Last week Senator Wyden, the Democratic Chairman of the Senate Finance Committee, and Senator Crapo, the Republican Ranking Member of the same Committee each released their solutions to lowering drug prices.
Senator Wyden’s letter proposed the following five basic principles (the three page paper can be found here).
- Medicare must have the authority to negotiate with pharmaceutical companies, especially when competition and market practices are not keeping prices in check.
- American consumers must pay less at the pharmacy counter.
- Prices of drugs that increase faster than inflation will not be subsidized by patients and taxpayers.
- Drug pricing reforms that keep prices and patient costs in check should extend beyond Medicare to all Americans, including those covered by employer and commercial health plans.
- Drug pricing reforms should reward scientific innovation, not patent games.
The letter’s singular author was Senator Wyden and was a stark departure from Senator Wyden’s and Senator Grassley’s bipartisan plan they proposed last year. Senator Grassley disagreed with the principles released last week and dismissed the approach as an effort to placate the progressive side of his party.
The short three-page document consisted of a series of broad statements that could morph into a menagerie of different regulations and controls. It uses the word fair without defining who would define “fair.” Who would decide when prices were not in check? How would a patient’s out-of-pocket costs be lowered? How would you extend these regulations and controls into employer and commercial health plans without changing the basic ways these markets function today? The letter generated many questions with answers that could have a huge negative impact on, not only the healthcare of older Americans, but the healthcare of all Americans.
Senator Crapo also put forth his solution to drug prices last week, the “Lower Costs, More Cures Act” (LCMCA) (you can find a section by section break down of the legislation here). This legislation was introduced last year with nine cosponsors. It is a detailed, free market solution that encourages innovation. The Lower Costs, More Cures Act, among other things, would:
- Modernize payments for drugs delivered in the doctor’s office under Medicare Part B.
- Incentivize lower-cost alternatives, or biosimilars.
- Establish an annual out-of-pocket cap of $3,100 for Medicare Part D enrollees and allow certain patients to pay in monthly installments.
- Decrease beneficiary cost sharing from 25 percent to 15 percent of costs before the out-of-pocket cap is reached.
- Allow prescription drug plan sponsors to offer, at minimum, up to four Part D plans per region, spurring competition and innovation.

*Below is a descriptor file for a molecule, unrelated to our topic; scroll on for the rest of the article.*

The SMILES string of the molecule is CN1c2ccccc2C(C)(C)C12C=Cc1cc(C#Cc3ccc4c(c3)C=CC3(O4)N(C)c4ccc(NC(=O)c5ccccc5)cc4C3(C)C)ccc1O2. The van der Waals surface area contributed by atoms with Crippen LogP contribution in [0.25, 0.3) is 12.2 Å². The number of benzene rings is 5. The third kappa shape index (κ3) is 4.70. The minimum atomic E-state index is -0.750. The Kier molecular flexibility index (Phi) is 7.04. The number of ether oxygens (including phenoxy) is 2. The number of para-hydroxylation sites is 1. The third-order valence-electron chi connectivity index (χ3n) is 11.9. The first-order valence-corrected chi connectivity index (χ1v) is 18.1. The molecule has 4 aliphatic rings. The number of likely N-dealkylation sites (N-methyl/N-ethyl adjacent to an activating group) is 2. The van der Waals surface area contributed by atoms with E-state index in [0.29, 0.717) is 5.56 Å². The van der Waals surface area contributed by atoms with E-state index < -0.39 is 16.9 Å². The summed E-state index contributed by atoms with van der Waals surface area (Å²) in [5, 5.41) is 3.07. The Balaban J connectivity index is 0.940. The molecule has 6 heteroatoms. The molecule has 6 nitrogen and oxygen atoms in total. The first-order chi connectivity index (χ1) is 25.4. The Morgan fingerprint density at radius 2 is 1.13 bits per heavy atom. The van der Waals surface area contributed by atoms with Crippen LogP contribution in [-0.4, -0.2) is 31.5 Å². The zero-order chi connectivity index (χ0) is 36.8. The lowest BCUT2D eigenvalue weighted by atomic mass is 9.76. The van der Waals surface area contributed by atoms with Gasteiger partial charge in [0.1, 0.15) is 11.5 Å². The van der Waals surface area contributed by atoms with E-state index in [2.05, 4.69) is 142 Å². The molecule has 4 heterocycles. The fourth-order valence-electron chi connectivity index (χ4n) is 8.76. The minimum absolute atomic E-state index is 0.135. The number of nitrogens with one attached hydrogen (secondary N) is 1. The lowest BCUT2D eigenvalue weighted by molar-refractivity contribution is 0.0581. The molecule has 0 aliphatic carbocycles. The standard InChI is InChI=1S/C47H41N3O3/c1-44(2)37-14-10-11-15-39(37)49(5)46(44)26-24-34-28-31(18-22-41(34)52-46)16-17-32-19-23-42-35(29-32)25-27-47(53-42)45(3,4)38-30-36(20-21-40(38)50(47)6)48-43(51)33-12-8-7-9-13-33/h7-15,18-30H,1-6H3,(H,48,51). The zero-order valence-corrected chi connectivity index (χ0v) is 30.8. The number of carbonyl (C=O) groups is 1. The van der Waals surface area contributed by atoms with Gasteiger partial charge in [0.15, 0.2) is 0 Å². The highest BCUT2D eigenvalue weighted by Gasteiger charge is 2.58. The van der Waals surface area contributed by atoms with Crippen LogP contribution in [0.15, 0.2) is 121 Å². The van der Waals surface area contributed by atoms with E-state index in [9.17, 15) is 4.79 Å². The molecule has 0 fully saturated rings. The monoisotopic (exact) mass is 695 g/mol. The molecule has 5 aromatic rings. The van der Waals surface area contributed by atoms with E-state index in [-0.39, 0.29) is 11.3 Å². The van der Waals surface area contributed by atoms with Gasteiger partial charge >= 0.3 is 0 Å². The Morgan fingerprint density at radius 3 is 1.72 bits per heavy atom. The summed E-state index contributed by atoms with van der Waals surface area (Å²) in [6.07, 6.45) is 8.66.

- Make permanent the Center for Medicare and Medicaid Innovation model that enables Part D enrollees taking insulin to limit out-of-pocket costs to $35.
- Allow state Medicaid programs to enter into outcomes-based agreements to pay for life-saving gene therapy treatments.
- Provide the HHS Secretary with the authority to require drug manufacturers to provide pricing information on all direct-to-consumer advertising.
- Codify a Trump Administration regulatory action that classifies insulin and other treatments for chronic conditions as preventative care so that high deductible health plans can cover costs before the patient reaches the deductible.
- Create a trade negotiator solely dedicated to putting American patients first in government trade negotiations related to medicines in order to prevent foreign “free-loading” off America’s investment.
As you have probably figured out, I prefer the second solution. It has the detail required for real solutions. It details ways that this legislation will lower a patient’s out-of-pocket costs while encouraging the continuance of our country’s, best in world, innovation. It focuses on the patient. The Lower Costs, More Cures Act is not perfect, but it offers the basis for real-world solutions.
It is interesting to contrast these two plans offered by the Democratic and Republican leaders of the Senate Finance Committee. I’m convinced that as we move forward this year there will be many more drug pricing proposals. I will work to keep you informed and alert you to any needed action required to either promote those solutions that help the patient or defeat those proposals that hurt our access to healthcare or stifle innovation.